The Most Dedicated Woman I’ve Ever Met

The Most Dedicated Woman I've Ever SeenEverything seems to be reviews, news, and help. So when I was thinking about what I want to write about, I thought of a story that always makes people laugh and think “How could a person do that?” So, without further ado, here’s the story.

A few years ago, before I had my website, I was known around town as “The guy who fixes computers.” Every day, at least five people would bring me their computer and say, “Here. There’s a blue screen. Fix it and don’t make me take out a second mortgage for the bill.” So I would take them and usually have them fixed by the next day.

Well, one day, a lady came in and told me that her computer was broken. She described to me what it was doing. It had all the signs of a broken operating system. “How can you tell what’s wrong with it by just listening to me tell you what the problem is?” She said.

“Well, ma’am,” I said, “I’ve been in this business for a little while, and I’ve fixed hundreds, maybe even thousands of computers. I’ve seen this problem before, so when you describe it to me I can tell what the problem is.”

“Oh.” She said with a suspicious tone. “Well, if you’re so smart then why don’t you tell me how much it would cost to fix it?”

“$40, ma’am.” I said politely. “The place down the street charges $80.”

“Well I’m going to find a place that’s cheaper than you. Because I don’t love my computer enough to pay that much to have it fixed.”

“Okay. Have a nice day.” I said.

She left my shop on that sunny Colorado afternoon, speeding down my gravel driveway and turning up the dust like a thousand cattle. “Well, I probably won’t be seeing her again. Or at least not any time soon,” I thought as I got back to work fixing the computer I was working on before she came in.

The next day, the same lady called me. “Did you go to college to work on my computer?” She asked.

“No, I didn’t. But I have plenty of experience to do what I need to do.”

“Okay. Goodbye,” she said as she hung up the phone.

Over the next couple of days, I had at least 20 phone calls from this lady asking me questions about computers. I answered all of them nicely, but apparently not nicely enough.

And then, I got the last phone call. “I’m in Denver! And I found someone cheaper than you!” She said, excited.

Just to clarify, I lived in Craig, Colorado. So for her to drive to Denver cost her at least $40 in gas alone.

“Well, that’s good. I guess you won’t need me anymore.” I said.

“Aren’t you going to say anything about me driving all this way to prove to you that you’re not the cheapest?” She asked.

“Nope.” I said. “Because even though half of this town hates me, none of them have ever wanted to prove me wrong as much as you did. And I doubt any of them ever will.”

After that, we went through a little bit of jabbering about her proving me wrong, and then we hung up the phone.

You’re probably asking yourself what the point of this story is. Well, there are a couple of points.

  • There aren’t many stories like this on LockerGnome, and I wanted to do something a little different.
  • I wanted to prove to everyone who says that this world has gotten so lazy that it really hasn’t. (That only applies to about three out of 10 people!)

Questions? Comments? Leave a comment below!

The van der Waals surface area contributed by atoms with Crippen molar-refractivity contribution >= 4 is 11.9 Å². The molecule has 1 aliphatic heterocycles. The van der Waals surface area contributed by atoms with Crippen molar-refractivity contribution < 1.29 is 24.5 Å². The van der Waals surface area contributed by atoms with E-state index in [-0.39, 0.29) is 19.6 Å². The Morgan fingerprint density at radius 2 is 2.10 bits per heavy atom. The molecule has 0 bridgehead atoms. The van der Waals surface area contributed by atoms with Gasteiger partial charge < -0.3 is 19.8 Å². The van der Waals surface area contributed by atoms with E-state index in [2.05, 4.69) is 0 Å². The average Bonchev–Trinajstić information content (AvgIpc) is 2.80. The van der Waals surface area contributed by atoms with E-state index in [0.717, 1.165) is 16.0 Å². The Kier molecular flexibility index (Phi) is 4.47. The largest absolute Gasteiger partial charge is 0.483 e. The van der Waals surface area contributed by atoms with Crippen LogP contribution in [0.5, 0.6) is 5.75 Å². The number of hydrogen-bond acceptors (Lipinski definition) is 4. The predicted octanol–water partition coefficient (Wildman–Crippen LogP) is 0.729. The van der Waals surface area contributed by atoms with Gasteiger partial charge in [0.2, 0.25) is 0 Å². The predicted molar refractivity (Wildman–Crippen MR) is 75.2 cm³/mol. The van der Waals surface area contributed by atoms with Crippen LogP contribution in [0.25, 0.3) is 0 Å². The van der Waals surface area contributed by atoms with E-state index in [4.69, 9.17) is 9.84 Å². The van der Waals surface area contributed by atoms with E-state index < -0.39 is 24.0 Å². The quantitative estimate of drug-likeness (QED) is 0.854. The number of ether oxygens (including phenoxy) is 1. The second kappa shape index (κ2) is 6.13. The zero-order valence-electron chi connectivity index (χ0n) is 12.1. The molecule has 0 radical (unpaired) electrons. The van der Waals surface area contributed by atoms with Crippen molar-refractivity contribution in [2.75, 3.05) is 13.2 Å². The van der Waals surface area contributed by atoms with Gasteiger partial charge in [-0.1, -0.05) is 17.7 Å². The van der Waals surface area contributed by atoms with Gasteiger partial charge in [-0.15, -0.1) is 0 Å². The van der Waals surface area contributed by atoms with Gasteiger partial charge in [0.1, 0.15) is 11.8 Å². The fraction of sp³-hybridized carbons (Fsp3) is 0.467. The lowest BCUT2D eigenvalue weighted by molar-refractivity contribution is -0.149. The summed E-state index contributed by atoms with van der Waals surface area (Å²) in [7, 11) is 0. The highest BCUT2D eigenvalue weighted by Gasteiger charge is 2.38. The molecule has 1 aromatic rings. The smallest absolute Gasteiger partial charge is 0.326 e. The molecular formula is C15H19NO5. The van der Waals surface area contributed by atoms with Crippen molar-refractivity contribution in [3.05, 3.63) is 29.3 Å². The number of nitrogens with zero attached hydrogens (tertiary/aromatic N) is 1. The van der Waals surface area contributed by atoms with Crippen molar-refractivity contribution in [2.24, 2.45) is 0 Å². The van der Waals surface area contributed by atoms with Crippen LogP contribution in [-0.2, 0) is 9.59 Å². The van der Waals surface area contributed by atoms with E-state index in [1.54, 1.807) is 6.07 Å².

My name is Mark Devens. I live in southern Minnesota, where the winters are long and cold, and the summers are just as long but a lot more humid. I love to write. I write everything from poems to tutorials, and enjoy every second I’m doing it. When I’m not writing, I like to work on computers, play with gadgets, and help people with anything they may need help with, tech related or not. I do some fishing, but not a lot. I’m much more of an inside person than an outside person. Since I’m inside so much, I often am very bored, and that’s how I manage to get so much writing in.

[Photo above by NoXstar / CC BY-ND 2.0]

Clearwire Throttling and Bad Customer Service Ruins Experience

A Clearwire customer service representative told me last night that my bandwidth was being throttled due to excessive congestion and that it should only last 15 minutes. Unfortunately, this throttling has been taking place for a week, more often than not. During the conversation, she informed me that every customer in my area was being treated the same way. What she didn’t know was that my home has two of their 4G modems, and one of them was operating at 10 Mbps while the other was cruising at around dial-up speeds. If all customers using the tower located a block from my location are being throttled, there’s no reason why my two modems should have such a widely diverse connection speed. In fact, my portable 4G hotspot has bailed me out during the seemingly endless slowdowns affecting my home modem on a regular basis.

The bandwidth throttling is so bad that I’m often unable to use audio Skype, which makes my primary mode of communication useless. The representative I spoke with on the phone gave no indication that Clearwire had any tickets in, or plan in place to fix the ongoing problem. When a service area is being throttled more often than not, that is a “clear” indication that something is wrong and needs to be fixed.

After speaking to the representative about the basic issue and when it is expected to be fixed, I asked for a manager. In part, I wanted to speak to one in order to express my satisfaction with the representative in terms of her calm and coolness in the face of what she must have to deal with all day long. After having spent 10 years in customer service myself, I admire anyone that has to field calls for what amounts to a very misleading service. After a five minute hold, she returned to the line and informed me that not only was a manager not available, but I wouldn’t be receiving any calls back due to a high call volume.

At the end of the call to, I asked the representative for the number to their public relations office in order to get some form of official statement from them regarding the throttling. Until that point, I hadn’t indicated any intention of moving this matter to the public court. The representative put me on hold for a brief moment before responding, “We don’t have a number for them.”